My friend is an artist, a writing consultant, a workshop leader and teacher, and a novelist. She told me that she needed help designing a website for her forthcoming novel series. She already had a thriving business with her work as an artist and had taught artist workshops around the country. She sells her work in her online store and it hangs in museums and galleries. Her artist website also has a blog about her art and about her burgeoning writing career. (She has written the first three novels in a series, and is working on the fourth.)
When she asked me what to do about her website, I told her she had three choices: (1) Create a new website for her novelist identity that would be separate from her artist identity. (2) Create a new website for just her novel series (a book site). (3) Expand her existing website to encompass her novelist identity and books. Guess which one I suggested she do. That’s right. Option number three.
(Sidebar: Many new authors choose #2 — the book-centered website. Unless you only plan on writing one book, this is a terrible idea. And even then, I don’t recommend it. The book isn’t the product. YOU are the product. And what happens when you publish your second book, and your third? You’ve created a whole website for a single book, a website that has become irrelevant.)
First I asked her a question: “Do you want to keep up with writing two blogs?” She made an appalled face. I explained to her how posting to your blog drives traffic to your website, and how spreading that traffic across two websites might be counterproductive.
Then we got out a piece of paper and drew a sketch. I asked her, “Tell me all of the things you do. All of them.” And I drew this:
I didn’t even have to say the words. She saw it for herself. Those bubbles pointing at “You” became the top-level navigation for her website (along with an “About” page, of course, because you should always have one of those).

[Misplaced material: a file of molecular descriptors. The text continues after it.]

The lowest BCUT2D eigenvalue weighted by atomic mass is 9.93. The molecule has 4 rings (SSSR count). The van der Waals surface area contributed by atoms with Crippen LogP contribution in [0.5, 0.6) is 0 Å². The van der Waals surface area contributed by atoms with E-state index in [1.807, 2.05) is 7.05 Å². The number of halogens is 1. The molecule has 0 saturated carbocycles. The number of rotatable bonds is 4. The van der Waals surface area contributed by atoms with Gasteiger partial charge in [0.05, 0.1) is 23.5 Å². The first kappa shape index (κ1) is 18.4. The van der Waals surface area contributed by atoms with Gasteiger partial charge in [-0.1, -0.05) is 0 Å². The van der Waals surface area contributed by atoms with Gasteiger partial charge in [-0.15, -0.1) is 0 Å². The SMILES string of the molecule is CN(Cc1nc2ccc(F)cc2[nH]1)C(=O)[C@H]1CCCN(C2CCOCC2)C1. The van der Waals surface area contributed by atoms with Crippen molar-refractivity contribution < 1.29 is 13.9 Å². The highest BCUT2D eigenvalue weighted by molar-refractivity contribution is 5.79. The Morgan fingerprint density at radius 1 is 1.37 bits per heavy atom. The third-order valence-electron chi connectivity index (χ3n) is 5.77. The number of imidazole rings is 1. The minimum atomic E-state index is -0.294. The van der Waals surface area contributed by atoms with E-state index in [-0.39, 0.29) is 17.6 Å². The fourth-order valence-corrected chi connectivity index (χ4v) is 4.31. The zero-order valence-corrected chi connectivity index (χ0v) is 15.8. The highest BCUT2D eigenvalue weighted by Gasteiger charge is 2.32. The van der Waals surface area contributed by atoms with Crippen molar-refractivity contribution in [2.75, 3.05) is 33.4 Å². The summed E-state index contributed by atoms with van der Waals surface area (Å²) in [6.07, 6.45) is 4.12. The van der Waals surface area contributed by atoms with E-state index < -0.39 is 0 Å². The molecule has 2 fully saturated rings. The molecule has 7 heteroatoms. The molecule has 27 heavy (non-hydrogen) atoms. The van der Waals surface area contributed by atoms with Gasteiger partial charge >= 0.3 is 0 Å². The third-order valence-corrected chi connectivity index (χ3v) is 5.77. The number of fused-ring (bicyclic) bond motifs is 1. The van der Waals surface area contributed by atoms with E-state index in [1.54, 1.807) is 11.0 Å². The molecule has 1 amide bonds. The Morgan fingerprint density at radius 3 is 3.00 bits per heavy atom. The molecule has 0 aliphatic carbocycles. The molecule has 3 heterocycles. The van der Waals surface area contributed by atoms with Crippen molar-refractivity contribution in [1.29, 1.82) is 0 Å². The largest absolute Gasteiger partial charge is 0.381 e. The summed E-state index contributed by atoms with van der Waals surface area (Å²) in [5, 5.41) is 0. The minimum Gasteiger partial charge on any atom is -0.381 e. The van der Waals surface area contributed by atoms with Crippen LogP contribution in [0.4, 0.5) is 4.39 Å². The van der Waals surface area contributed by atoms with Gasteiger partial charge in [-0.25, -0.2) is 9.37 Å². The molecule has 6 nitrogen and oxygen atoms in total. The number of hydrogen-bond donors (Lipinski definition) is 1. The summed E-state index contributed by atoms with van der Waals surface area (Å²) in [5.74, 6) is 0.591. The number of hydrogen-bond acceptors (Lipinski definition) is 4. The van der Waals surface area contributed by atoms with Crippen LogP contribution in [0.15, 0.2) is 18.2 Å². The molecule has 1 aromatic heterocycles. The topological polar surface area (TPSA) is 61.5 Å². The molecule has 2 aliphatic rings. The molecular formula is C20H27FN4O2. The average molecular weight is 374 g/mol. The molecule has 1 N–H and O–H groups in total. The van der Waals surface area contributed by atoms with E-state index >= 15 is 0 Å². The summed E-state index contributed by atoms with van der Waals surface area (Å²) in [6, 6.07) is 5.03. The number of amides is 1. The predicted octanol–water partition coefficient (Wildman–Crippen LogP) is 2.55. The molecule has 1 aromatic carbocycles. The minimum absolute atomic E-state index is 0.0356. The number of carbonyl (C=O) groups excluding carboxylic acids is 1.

It clicked once she saw that the website was about her, not about the stuff she did. She was the focus. And that’s as it should be.
Top-Level Navigation: Who Are You?
After my friend and I drew this sketch of her identities, we used these identities to design her top-level navigation menu.
On a website, the top-level navigation menu is the menu that helps a user navigate around the entire site (as opposed to around a single page). It appears on every page of the website. It is also called a “persistent” navigation menu because it persists — appears — no matter what page you are on.
Two important notes before we proceed:
First: Your website WILL have a persistent, top-level navigation menu. Period. Full stop.
Second: Your website will only have ONE persistent, top-level navigation menu. You don’t get two. So choose your top-level navigation items with care.
When we were finished, my friend had the following items across the top of her website in her persistent, top-level navigation menu:
BLOG | ABOUT | BOOKS | ART & DESIGN | CONSULTING | TEACHING
The “About” page contained her biography, a professional portrait, and contact information. You should have an “About” page. You can put “Contact” on a separate page if you would like, or your contact information can be on your “About” page.
Once you have designed your top-level navigation, you have designed the main architecture of your website. Congratulations. Now, if you wish, you can create sub-pages that branch off of these top-level pages. That’s up to you.
Your Blog: Creating Relationships
Back when I was talking to my friend about whether to maintain multiple websites, I asked her if she wanted to maintain multiple blogs. She was horrified by the suggestion. Maintaining one was a ton of work already.
She’s not wrong. Blogging well is hard. But, if you are a writer seeking to build relationships with readers, it’s a good thing for you to do it.